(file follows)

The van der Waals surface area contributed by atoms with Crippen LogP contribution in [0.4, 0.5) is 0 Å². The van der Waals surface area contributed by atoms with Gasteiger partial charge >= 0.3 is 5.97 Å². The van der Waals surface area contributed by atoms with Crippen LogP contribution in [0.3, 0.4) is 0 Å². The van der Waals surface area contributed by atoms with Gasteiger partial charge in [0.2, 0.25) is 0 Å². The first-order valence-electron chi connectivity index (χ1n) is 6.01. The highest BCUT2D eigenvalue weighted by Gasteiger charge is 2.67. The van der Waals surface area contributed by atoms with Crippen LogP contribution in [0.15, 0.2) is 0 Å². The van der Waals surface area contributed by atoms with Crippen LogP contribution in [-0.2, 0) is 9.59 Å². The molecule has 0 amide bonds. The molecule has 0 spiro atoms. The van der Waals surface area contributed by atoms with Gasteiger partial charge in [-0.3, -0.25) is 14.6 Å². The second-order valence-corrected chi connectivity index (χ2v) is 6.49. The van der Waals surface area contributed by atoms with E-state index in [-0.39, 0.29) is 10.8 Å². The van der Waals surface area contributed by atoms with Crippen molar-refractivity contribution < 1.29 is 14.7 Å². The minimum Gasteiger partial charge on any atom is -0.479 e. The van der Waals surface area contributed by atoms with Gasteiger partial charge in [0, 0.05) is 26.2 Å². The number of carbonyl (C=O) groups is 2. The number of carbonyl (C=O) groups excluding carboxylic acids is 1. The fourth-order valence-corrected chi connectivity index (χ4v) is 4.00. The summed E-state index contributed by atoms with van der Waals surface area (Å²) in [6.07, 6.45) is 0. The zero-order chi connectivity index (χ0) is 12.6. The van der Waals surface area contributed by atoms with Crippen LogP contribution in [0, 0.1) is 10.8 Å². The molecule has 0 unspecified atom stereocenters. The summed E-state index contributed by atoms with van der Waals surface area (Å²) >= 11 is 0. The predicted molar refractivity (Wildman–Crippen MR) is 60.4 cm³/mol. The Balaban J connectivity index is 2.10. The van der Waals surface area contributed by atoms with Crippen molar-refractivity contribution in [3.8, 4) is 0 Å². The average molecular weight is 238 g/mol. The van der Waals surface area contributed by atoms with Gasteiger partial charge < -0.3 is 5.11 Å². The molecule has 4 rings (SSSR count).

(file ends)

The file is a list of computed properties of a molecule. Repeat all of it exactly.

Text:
The van der Waals surface area contributed by atoms with Crippen LogP contribution in [0.4, 0.5) is 0 Å². The van der Waals surface area contributed by atoms with Gasteiger partial charge >= 0.3 is 5.97 Å². The van der Waals surface area contributed by atoms with Crippen LogP contribution in [0.3, 0.4) is 0 Å². The van der Waals surface area contributed by atoms with Gasteiger partial charge in [0.2, 0.25) is 0 Å². The first-order valence-electron chi connectivity index (χ1n) is 6.01. The highest BCUT2D eigenvalue weighted by Gasteiger charge is 2.67. The van der Waals surface area contributed by atoms with Crippen LogP contribution in [0.15, 0.2) is 0 Å². The van der Waals surface area contributed by atoms with Crippen LogP contribution in [-0.2, 0) is 9.59 Å². The molecule has 0 amide bonds. The molecule has 0 spiro atoms. The van der Waals surface area contributed by atoms with Gasteiger partial charge in [-0.3, -0.25) is 14.6 Å². The second-order valence-corrected chi connectivity index (χ2v) is 6.49. The van der Waals surface area contributed by atoms with E-state index in [-0.39, 0.29) is 10.8 Å². The van der Waals surface area contributed by atoms with Crippen molar-refractivity contribution < 1.29 is 14.7 Å². The minimum Gasteiger partial charge on any atom is -0.479 e. The van der Waals surface area contributed by atoms with Gasteiger partial charge in [0, 0.05) is 26.2 Å². The number of carbonyl (C=O) groups is 2. The number of carbonyl (C=O) groups excluding carboxylic acids is 1. The fourth-order valence-corrected chi connectivity index (χ4v) is 4.00. The summed E-state index contributed by atoms with van der Waals surface area (Å²) in [6.07, 6.45) is 0. The zero-order chi connectivity index (χ0) is 12.6. The van der Waals surface area contributed by atoms with Crippen LogP contribution in [0, 0.1) is 10.8 Å². The molecule has 0 unspecified atom stereocenters. The summed E-state index contributed by atoms with van der Waals surface area (Å²) >= 11 is 0. The predicted molar refractivity (Wildman–Crippen MR) is 60.4 cm³/mol. The Balaban J connectivity index is 2.10. The van der Waals surface area contributed by atoms with Crippen molar-refractivity contribution in [3.8, 4) is 0 Å². The average molecular weight is 238 g/mol. The van der Waals surface area contributed by atoms with Gasteiger partial charge < -0.3 is 5.11 Å². The molecule has 4 rings (SSSR count).